Sovereignty is not entitlement. Colonizers display entitlement. They say “I discovered this land” when the land was already occupied by others. They pillage, rape, kill, and leave a mess behind them. This is irresponsible. People will only destroy that for which they do not feel responsible. Establishing responsibility for the space in which one occupies establishes a sense of stewardship and respect. If every space is a space that we respect and feel responsible for, even if it is not our permanent space, we will treat it respectfully with the mentality that we want to make it pleasant for the next visitor. Our legacy becomes an important aspect of our passing through. At very least, we don’t leave a mess. At most, we plant seeds.
I Am Responsible for Contributing That Which I Create
Sovereignty is active so creation is a byproduct of sovereignty. The sovereign individual does not act, create, and cultivate for herself alone. She does so for the purpose of sharing (generosity). In a recent discussion, Whoopi Goldberg noted that she has a garden where she grows radishes. She hates radishes and will never eat radishes. However, her neighbors like radishes, so she always has radishes in her garden. Whoopi emphasized the importance of biodiversity and always growing different things, whether she uses them or not, because someone will use them.
When living in alignment with nature in a sovereign and responsible manner, there is abundance. Abundance inspires generosity. There are always too many tomatoes. So share them. In sharing, we create community and inspire others to find ways to share as well, as no one wants to be outdone in giving. Other people will always have items and skills that you don’t have, so by cultivating personal sovereignty and sharing, we are cultivating apocalypse-proof communities that don’t require any kind of currency exchange for everyone to eat good at the barbecue.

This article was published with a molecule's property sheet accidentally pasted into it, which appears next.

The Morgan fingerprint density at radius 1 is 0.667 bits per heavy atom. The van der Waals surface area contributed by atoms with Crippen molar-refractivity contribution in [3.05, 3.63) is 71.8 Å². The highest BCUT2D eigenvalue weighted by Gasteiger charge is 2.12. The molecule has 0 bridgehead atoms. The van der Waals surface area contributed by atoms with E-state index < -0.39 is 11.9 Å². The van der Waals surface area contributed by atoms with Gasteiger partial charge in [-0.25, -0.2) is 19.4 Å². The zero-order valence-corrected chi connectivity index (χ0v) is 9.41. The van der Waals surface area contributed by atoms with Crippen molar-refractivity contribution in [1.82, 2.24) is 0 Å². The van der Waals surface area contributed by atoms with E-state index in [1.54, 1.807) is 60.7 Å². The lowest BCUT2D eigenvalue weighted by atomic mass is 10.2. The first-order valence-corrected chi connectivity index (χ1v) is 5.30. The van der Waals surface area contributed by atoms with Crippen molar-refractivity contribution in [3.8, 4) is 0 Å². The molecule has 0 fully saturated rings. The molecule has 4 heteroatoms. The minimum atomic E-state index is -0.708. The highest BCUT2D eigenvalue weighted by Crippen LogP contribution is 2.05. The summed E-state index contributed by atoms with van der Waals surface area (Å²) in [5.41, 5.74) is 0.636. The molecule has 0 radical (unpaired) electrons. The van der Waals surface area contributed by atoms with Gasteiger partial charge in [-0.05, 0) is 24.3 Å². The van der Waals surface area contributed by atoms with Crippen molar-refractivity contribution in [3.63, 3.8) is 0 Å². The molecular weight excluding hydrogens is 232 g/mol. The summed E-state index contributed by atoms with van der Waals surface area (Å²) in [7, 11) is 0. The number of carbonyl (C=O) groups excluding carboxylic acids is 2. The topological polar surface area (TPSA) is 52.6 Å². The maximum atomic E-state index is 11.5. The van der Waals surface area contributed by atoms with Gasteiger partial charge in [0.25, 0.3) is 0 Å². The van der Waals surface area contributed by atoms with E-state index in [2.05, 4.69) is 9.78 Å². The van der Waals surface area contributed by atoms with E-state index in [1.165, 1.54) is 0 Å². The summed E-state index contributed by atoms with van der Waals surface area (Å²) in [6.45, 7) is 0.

I Am Responsible for Cleaning Up When I’m Finished
The Sovereign person and community can make the biggest mess they want to make as long as they have a plan for restoration. Cleaning up is just as much taking our trash out of the space as it is replenishing that which we may have depleted. The name of the game is start small. If we learn to manage small messes, we can make slightly bigger messes the next time. This comes back to self discipline and self knowledge: knowing how big a mess we can make before it becomes overwhelming will help keep the anxiety in check.
Much more can be added and many more perspectives employed. Nevertheless, all sovereign communities stress the importance of responsibility: responsibility for self first, then extending this awareness to the other. By choosing to live in awareness of ourselves, our karma, the space we occupy, what we can give, and our mess, we maximize the moment and make life worth the good silverware.
© 2020 Cathryn D. Blue, PhD
Dr. Cathryn D. Blue is a social psychologist, artist, author, and contributor to Kahnma.com.